The readings of this evening will commence with a little poem from Fitz Almanac hinting that our Attic Amusements have power to dispel the gloom of St Thomas’s Day. Unfortunately for this Son of Song, Dr Moore (for we presume he has consulted his ingenious work) has deceived him, for this day, far from being dismal or uncomfortable, has worn a brighter aspect than most of its predecessors. However the poem is very elegant and we shall have no objection to Fitz Almanac’s furnishing us with a Clavis Calendaria for the whole season.

We have received a contribution from an unexpected quarter. An ode from a young elêve of Tabby Hall, a Kitten, which some of our members may probably remember from its playful gambols at our last meeting. This little creature was, half by accident, half in sport, pent a few minutes in the Attic Chest, and such was the inspiring effect of the consecrated wood, and the visions displayed to the enraptured gaze of the little Felinia, that thoughts and words, and above all the power of impressing them on paper, came at once to her mind. The ode is a good specimen of feline genius, and tho’ the handwriting is a little scratchy we should not be sorry to hail her again as our correspondent.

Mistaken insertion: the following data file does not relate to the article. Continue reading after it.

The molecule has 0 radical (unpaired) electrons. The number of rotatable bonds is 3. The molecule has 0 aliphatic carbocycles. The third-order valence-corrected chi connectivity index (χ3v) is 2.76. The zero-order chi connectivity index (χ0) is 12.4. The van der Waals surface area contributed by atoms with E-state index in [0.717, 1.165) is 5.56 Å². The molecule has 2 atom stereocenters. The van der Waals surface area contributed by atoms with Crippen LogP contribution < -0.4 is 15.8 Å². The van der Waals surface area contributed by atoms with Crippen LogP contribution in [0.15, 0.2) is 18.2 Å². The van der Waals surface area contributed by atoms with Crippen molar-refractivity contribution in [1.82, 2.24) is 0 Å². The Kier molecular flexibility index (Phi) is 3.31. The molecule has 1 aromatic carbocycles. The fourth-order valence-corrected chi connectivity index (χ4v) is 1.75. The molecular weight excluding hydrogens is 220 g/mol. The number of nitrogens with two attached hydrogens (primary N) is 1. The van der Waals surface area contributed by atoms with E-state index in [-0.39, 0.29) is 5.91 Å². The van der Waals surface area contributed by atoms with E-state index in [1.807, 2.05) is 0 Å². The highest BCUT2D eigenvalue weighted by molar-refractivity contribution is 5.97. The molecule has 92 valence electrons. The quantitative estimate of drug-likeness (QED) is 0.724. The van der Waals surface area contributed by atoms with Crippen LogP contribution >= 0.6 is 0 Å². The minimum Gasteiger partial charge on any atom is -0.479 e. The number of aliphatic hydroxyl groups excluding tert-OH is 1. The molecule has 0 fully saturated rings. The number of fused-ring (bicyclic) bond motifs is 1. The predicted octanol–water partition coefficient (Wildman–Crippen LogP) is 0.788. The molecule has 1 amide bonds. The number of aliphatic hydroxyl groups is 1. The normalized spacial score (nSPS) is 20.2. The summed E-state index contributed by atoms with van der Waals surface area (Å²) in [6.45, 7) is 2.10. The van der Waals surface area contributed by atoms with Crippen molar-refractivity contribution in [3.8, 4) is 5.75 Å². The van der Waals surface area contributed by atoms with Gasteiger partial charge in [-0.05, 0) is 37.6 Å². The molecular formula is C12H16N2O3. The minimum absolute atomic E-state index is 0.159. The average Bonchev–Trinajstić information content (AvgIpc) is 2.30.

The Memoirs of a Ridicule are very well written and may give good advice to all those who have fashionably discarded the pocket for this modern substitute. The Ridicule appears to inherit the sprightliness and fluency of its native country.

Ensign Court Plaister is a witty gentleman of the old school, yet we cannot say that we are much grieved at his banishment from the Ladies Toilette. He is now in his most useful and appropriate situation.

We are much amused by the third Brother’s Tale, tho’ it contains not his own history but that of his great, great, grandfather. How is this?

The productions of Positive House are as usual voluminous. The letter from Sir Pertinax deferred at the last reading for want of time will of course lead the van and be followed by the letter of Electromagus, Mr Scriblerus Junr. and a craniological poem by Mr Beauclerc. We sympathize in the misfortunes of Electromagus and his patron, but we fear they have attempted what can never be obtained and that aerial travellers must forever be contented to trust themselves to the mercy of the winds.

We are much surprised at the severe complaint made against Sir Pertinax by young Atticus. The ungentlemanly conduct of the Baronet must warn him to be in future more cautious with respect to his employers. Yet we cannot help thinking that if Atticus had had his wit enlivened at the moment by a friendly stroke of electricity we might have devised some plan for drawing both himself and his friend out of the scrape altogether, and the gratitude of Sir Pertinax would doubtless have rewarded his ingenuity by paying him at least double price for the poem.

The fourth physiological Lecture will be introduced in the course of the readings.